“A defeat, when correctly analyzed, is always productive of reform.”
Rear Admiral Paul Auphan, French Navy (Ret.)
Taking the ‘L’ in a defeat in a competitive situation is rarely a great feeling for competitive people. I myself am one of those people. I am also one of those who subscribe to loss aversion theory that states that losses actually hurt more than wins or gains. A double whammy of loss if you will. In everything I do as a husband, dad, sales professional, below average low post basketball player, podcaster and naval history enthusiast, I always try to learn from my mistakes or more specifically look back on losses and wonder what I could have done differently. Even in a ‘fun’ environment of wargaming solo or with friends, I always rue the L (which happens more often than not) and analyze what I could or should have done to better position myself for the W.
Which brings me to wargaming. Wargaming (or really any game where choices are made to facilitate an outcome) gives one the opportunity to simulate decision making in a semi-stressful environment. Making sequential choices that create consequences over time to reveal a final outcome, in this case a win or loss for your side, gives one an opportunity to pull from their arsenal of skills without the real world consequences of bodily harm, revenue loss, or career setback.
Now to be clear, any type of wargaming should never be compared to real-time warfare nor should analysis (more on that in a minute) in the wargame setting reflect real-world war fighting capabilities. Comparing abilities in the sports world, sales environment, or in the sphere of wargaming, to real life combat should never be done due to the nature of warfare and the impact of war and destruction on humanity.
But what we can glean from wargaming (or for my fellow sales professionals, replace wargaming with the ever dreaded ‘role playing’) is to take a look at what actions took place, why those actions were chosen, and how those choices affected the outcome of the game. More specifically, after the game we can analyze our performance in how we allocated resources, directed those resources, and then engaged those resources to meet our end goal. And with historical gaming, not only can we learn history but we can also analyze how we react or would react to those instances of historical events playing themselves out. No matter the type of wargame, one can apply this analysis with basic questions to produce reform in the case of a loss or underperformance or to teach and elevate others with excellent use of tactics and strategy in the case of a win.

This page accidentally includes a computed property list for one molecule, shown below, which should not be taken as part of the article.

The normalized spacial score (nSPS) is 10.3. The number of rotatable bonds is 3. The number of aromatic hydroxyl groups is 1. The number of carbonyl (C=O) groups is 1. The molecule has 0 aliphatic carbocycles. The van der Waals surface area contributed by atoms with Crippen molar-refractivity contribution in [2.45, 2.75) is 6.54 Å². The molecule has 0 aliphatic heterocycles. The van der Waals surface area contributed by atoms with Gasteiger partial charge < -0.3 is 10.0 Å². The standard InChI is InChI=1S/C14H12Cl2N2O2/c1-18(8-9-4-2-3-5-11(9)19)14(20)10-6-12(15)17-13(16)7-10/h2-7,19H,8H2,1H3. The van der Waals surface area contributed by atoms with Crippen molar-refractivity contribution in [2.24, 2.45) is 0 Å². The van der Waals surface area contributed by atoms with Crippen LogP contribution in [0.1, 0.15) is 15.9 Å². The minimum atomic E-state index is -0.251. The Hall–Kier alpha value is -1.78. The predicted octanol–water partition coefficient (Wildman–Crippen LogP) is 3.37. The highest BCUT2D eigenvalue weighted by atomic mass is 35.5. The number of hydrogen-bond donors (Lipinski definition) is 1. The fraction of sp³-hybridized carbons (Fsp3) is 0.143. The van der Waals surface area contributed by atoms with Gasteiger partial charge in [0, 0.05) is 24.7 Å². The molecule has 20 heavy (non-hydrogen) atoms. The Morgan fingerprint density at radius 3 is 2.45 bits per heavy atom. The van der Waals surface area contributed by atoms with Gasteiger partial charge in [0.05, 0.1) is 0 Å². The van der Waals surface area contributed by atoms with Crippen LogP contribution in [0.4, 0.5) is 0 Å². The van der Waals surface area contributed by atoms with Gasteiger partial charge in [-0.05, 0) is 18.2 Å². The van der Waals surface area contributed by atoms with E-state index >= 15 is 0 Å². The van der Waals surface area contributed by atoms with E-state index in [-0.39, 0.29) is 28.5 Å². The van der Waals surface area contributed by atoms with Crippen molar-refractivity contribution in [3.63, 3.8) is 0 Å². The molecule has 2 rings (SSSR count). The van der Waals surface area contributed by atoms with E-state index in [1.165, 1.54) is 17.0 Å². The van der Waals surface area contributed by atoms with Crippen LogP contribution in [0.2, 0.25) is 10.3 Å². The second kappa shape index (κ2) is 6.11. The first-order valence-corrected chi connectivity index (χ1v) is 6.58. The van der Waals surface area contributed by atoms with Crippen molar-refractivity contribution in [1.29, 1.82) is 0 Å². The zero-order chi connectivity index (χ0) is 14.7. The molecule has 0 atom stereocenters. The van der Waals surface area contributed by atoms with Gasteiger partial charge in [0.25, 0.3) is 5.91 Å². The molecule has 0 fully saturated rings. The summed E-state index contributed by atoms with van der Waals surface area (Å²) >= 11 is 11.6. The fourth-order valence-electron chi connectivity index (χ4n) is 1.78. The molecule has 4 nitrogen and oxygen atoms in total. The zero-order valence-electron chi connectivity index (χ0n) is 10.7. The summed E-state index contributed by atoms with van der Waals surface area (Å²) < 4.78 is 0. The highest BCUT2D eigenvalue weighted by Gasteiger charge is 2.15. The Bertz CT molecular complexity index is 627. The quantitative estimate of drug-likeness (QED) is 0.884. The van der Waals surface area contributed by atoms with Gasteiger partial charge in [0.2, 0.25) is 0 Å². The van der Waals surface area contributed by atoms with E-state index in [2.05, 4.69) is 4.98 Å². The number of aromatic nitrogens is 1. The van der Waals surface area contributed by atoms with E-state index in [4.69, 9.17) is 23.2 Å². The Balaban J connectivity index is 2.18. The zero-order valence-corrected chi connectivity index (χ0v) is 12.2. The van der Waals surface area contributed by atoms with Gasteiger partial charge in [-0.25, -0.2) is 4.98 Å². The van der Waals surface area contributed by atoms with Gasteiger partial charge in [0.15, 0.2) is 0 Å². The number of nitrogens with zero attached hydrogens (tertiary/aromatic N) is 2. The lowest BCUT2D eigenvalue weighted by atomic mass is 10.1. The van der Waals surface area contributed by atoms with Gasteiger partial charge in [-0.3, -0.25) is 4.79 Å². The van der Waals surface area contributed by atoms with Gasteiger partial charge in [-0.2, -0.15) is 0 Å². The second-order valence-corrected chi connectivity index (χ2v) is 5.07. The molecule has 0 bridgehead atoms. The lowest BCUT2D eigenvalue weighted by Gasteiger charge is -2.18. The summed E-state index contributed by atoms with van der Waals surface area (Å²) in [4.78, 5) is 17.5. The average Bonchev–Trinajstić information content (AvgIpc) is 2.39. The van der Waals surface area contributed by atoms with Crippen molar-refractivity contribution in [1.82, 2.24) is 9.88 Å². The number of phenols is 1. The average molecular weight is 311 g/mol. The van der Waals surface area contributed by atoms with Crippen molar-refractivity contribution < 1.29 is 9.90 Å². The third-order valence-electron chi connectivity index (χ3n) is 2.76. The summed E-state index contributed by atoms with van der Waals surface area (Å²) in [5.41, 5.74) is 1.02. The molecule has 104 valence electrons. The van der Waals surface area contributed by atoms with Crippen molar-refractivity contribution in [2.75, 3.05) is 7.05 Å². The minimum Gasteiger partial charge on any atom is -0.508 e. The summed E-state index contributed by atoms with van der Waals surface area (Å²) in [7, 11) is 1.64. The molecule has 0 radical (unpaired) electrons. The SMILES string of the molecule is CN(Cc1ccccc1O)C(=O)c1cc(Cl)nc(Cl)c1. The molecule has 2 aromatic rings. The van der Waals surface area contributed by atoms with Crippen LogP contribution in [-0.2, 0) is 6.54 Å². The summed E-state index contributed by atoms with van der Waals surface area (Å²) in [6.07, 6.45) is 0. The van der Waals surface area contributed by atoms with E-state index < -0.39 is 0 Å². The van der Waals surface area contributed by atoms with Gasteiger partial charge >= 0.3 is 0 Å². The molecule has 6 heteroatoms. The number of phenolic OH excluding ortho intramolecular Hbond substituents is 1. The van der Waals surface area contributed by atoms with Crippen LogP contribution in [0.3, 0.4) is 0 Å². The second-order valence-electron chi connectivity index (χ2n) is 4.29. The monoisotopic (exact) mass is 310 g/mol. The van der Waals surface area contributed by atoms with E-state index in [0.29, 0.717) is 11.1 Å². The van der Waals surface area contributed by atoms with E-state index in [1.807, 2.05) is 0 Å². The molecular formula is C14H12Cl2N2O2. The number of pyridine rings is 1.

Some example questions supervisors or directors may ask in the analysis phase of a war-game that has just finished would be:
Where did you see the turning point in the action start to work against you?
When you allocated resources at this certain point in the game, what was your thought process in doing so?
Give me one or two ways in which you would have campaigned differently?
Did you feel like you prepared early on for scenarios that would crop up later in the game? (especially relevant if the game is historic in nature with real historical outcomes sprinkled throughout gameplay)
Were you aggressive enough or too aggressive at points in the game and if so, explain where and how?
Was each action purposeful to meet your end goals and if not, when were they not?
These are just a few of the questions one can ask in a mini-debrief or, if so inclined, a written after action report of the game itself from each combatant. These reports can be useful in evaluating the decisions made in the game and can be extrapolated in making decisions in real life scenarios. In turn, these decisions can reveal much about your team’s skill sets, emotional intelligence in some cases (knowing ahead of time information like their DiSC profile or EQ levels would be coveted information for a deeper emotional conversation), attention to detail, process planning, leadership command, and basic teamwork in general.
The beauty of analysis is that you can get right to work making reforms in tactics/strategy or at the very least give life to what the choices were that led to the playing out of successful game decisions. Wargaming is not life or death by any means, but it can illuminate what choices you would make and better prepare you for the tactical and strategic decisions that are necessary elements of everyday life.